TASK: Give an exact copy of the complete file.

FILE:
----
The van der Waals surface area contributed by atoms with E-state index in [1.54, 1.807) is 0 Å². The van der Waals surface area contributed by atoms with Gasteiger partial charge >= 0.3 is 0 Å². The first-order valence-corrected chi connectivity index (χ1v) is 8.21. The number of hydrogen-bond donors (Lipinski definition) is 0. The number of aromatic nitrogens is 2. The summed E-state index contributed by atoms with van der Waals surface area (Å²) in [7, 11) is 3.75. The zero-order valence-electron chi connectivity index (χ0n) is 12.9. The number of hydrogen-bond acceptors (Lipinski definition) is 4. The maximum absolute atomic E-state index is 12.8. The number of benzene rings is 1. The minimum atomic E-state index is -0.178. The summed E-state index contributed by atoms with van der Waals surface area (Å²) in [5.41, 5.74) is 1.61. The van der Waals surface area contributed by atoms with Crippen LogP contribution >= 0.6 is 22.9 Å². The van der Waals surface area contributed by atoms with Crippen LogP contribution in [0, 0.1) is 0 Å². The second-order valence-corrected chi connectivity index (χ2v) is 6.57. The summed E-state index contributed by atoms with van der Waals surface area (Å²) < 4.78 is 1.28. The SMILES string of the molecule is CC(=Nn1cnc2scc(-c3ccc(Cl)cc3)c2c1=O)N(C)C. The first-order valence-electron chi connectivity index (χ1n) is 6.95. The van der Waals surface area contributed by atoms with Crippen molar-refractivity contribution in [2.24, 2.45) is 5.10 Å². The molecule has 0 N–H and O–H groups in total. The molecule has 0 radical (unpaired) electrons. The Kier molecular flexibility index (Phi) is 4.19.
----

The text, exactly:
The van der Waals surface area contributed by atoms with E-state index in [1.54, 1.807) is 0 Å². The van der Waals surface area contributed by atoms with Gasteiger partial charge >= 0.3 is 0 Å². The first-order valence-corrected chi connectivity index (χ1v) is 8.21. The number of hydrogen-bond donors (Lipinski definition) is 0. The number of aromatic nitrogens is 2. The summed E-state index contributed by atoms with van der Waals surface area (Å²) in [7, 11) is 3.75. The zero-order valence-electron chi connectivity index (χ0n) is 12.9. The number of hydrogen-bond acceptors (Lipinski definition) is 4. The maximum absolute atomic E-state index is 12.8. The number of benzene rings is 1. The minimum atomic E-state index is -0.178. The summed E-state index contributed by atoms with van der Waals surface area (Å²) in [5.41, 5.74) is 1.61. The van der Waals surface area contributed by atoms with Crippen LogP contribution >= 0.6 is 22.9 Å². The van der Waals surface area contributed by atoms with Crippen LogP contribution in [0, 0.1) is 0 Å². The second-order valence-corrected chi connectivity index (χ2v) is 6.57. The summed E-state index contributed by atoms with van der Waals surface area (Å²) < 4.78 is 1.28. The SMILES string of the molecule is CC(=Nn1cnc2scc(-c3ccc(Cl)cc3)c2c1=O)N(C)C. The first-order valence-electron chi connectivity index (χ1n) is 6.95. The van der Waals surface area contributed by atoms with Crippen molar-refractivity contribution in [2.24, 2.45) is 5.10 Å². The molecule has 0 N–H and O–H groups in total. The molecule has 0 radical (unpaired) electrons. The Kier molecular flexibility index (Phi) is 4.19.